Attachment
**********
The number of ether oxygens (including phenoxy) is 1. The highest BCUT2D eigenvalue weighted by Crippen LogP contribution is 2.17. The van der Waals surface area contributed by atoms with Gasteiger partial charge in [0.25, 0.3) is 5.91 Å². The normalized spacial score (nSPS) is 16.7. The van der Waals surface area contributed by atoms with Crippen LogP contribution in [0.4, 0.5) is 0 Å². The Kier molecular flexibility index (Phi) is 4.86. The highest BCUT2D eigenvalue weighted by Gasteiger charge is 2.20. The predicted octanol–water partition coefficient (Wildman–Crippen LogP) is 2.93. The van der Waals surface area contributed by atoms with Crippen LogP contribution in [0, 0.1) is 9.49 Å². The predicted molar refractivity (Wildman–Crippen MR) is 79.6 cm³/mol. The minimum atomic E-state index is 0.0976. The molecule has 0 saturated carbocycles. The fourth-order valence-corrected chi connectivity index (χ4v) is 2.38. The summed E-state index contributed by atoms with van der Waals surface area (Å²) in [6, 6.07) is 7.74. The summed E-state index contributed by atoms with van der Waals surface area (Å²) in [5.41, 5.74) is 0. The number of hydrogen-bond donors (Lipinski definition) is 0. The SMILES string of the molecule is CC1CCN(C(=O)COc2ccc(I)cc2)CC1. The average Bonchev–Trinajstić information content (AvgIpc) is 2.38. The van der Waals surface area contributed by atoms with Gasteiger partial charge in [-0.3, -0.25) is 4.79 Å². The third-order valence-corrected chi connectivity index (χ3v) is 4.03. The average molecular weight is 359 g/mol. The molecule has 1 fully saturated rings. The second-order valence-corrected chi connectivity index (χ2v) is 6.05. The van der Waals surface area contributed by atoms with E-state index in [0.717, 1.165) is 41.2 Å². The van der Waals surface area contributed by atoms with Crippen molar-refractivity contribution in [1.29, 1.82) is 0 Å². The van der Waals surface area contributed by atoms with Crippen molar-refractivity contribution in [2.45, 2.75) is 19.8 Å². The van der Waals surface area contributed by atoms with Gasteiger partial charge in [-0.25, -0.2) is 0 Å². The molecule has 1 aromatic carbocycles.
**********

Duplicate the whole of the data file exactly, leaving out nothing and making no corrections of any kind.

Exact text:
The number of ether oxygens (including phenoxy) is 1. The highest BCUT2D eigenvalue weighted by Crippen LogP contribution is 2.17. The van der Waals surface area contributed by atoms with Gasteiger partial charge in [0.25, 0.3) is 5.91 Å². The normalized spacial score (nSPS) is 16.7. The van der Waals surface area contributed by atoms with Crippen LogP contribution in [0.4, 0.5) is 0 Å². The Kier molecular flexibility index (Phi) is 4.86. The highest BCUT2D eigenvalue weighted by Gasteiger charge is 2.20. The predicted octanol–water partition coefficient (Wildman–Crippen LogP) is 2.93. The van der Waals surface area contributed by atoms with Crippen LogP contribution in [0, 0.1) is 9.49 Å². The predicted molar refractivity (Wildman–Crippen MR) is 79.6 cm³/mol. The minimum atomic E-state index is 0.0976. The molecule has 0 saturated carbocycles. The fourth-order valence-corrected chi connectivity index (χ4v) is 2.38. The summed E-state index contributed by atoms with van der Waals surface area (Å²) in [6, 6.07) is 7.74. The summed E-state index contributed by atoms with van der Waals surface area (Å²) in [5.41, 5.74) is 0. The number of hydrogen-bond donors (Lipinski definition) is 0. The SMILES string of the molecule is CC1CCN(C(=O)COc2ccc(I)cc2)CC1. The average Bonchev–Trinajstić information content (AvgIpc) is 2.38. The van der Waals surface area contributed by atoms with Gasteiger partial charge in [-0.3, -0.25) is 4.79 Å². The third-order valence-corrected chi connectivity index (χ3v) is 4.03. The average molecular weight is 359 g/mol. The molecule has 1 fully saturated rings. The second-order valence-corrected chi connectivity index (χ2v) is 6.05. The van der Waals surface area contributed by atoms with E-state index in [0.717, 1.165) is 41.2 Å². The van der Waals surface area contributed by atoms with Crippen molar-refractivity contribution in [1.29, 1.82) is 0 Å². The van der Waals surface area contributed by atoms with Crippen molar-refractivity contribution in [2.45, 2.75) is 19.8 Å². The van der Waals surface area contributed by atoms with Gasteiger partial charge in [-0.25, -0.2) is 0 Å². The molecule has 1 aromatic carbocycles.